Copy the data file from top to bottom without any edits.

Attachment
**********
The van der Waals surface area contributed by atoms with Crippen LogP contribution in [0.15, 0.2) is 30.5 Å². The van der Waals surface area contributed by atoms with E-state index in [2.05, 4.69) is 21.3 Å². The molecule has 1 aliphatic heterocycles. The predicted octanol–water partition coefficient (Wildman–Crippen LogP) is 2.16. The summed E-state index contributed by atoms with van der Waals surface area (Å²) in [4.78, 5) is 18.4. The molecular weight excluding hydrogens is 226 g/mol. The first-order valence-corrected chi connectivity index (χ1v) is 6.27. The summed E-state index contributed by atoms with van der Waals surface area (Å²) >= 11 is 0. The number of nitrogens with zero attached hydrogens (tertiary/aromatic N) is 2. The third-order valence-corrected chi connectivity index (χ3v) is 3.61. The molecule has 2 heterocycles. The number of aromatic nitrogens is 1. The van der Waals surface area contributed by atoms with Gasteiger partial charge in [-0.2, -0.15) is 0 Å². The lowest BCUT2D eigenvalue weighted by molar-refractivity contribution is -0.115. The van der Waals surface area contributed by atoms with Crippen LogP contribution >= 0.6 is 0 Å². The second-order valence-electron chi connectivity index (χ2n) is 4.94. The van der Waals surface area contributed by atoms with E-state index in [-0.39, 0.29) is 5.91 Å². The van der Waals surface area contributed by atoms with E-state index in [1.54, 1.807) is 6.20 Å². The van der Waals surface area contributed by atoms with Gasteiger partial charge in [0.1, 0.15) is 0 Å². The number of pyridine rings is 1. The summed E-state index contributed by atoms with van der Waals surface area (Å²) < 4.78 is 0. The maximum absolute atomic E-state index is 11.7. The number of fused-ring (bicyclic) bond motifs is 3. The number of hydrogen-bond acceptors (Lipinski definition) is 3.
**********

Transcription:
The van der Waals surface area contributed by atoms with Crippen LogP contribution in [0.15, 0.2) is 30.5 Å². The van der Waals surface area contributed by atoms with E-state index in [2.05, 4.69) is 21.3 Å². The molecule has 1 aliphatic heterocycles. The predicted octanol–water partition coefficient (Wildman–Crippen LogP) is 2.16. The summed E-state index contributed by atoms with van der Waals surface area (Å²) in [4.78, 5) is 18.4. The molecular weight excluding hydrogens is 226 g/mol. The first-order valence-corrected chi connectivity index (χ1v) is 6.27. The summed E-state index contributed by atoms with van der Waals surface area (Å²) >= 11 is 0. The number of nitrogens with zero attached hydrogens (tertiary/aromatic N) is 2. The third-order valence-corrected chi connectivity index (χ3v) is 3.61. The molecule has 2 heterocycles. The number of aromatic nitrogens is 1. The van der Waals surface area contributed by atoms with Gasteiger partial charge in [-0.2, -0.15) is 0 Å². The lowest BCUT2D eigenvalue weighted by molar-refractivity contribution is -0.115. The van der Waals surface area contributed by atoms with Crippen LogP contribution >= 0.6 is 0 Å². The second-order valence-electron chi connectivity index (χ2n) is 4.94. The van der Waals surface area contributed by atoms with E-state index in [-0.39, 0.29) is 5.91 Å². The van der Waals surface area contributed by atoms with E-state index in [1.54, 1.807) is 6.20 Å². The van der Waals surface area contributed by atoms with Gasteiger partial charge in [0.1, 0.15) is 0 Å². The number of pyridine rings is 1. The summed E-state index contributed by atoms with van der Waals surface area (Å²) < 4.78 is 0. The maximum absolute atomic E-state index is 11.7. The number of fused-ring (bicyclic) bond motifs is 3. The number of hydrogen-bond acceptors (Lipinski definition) is 3.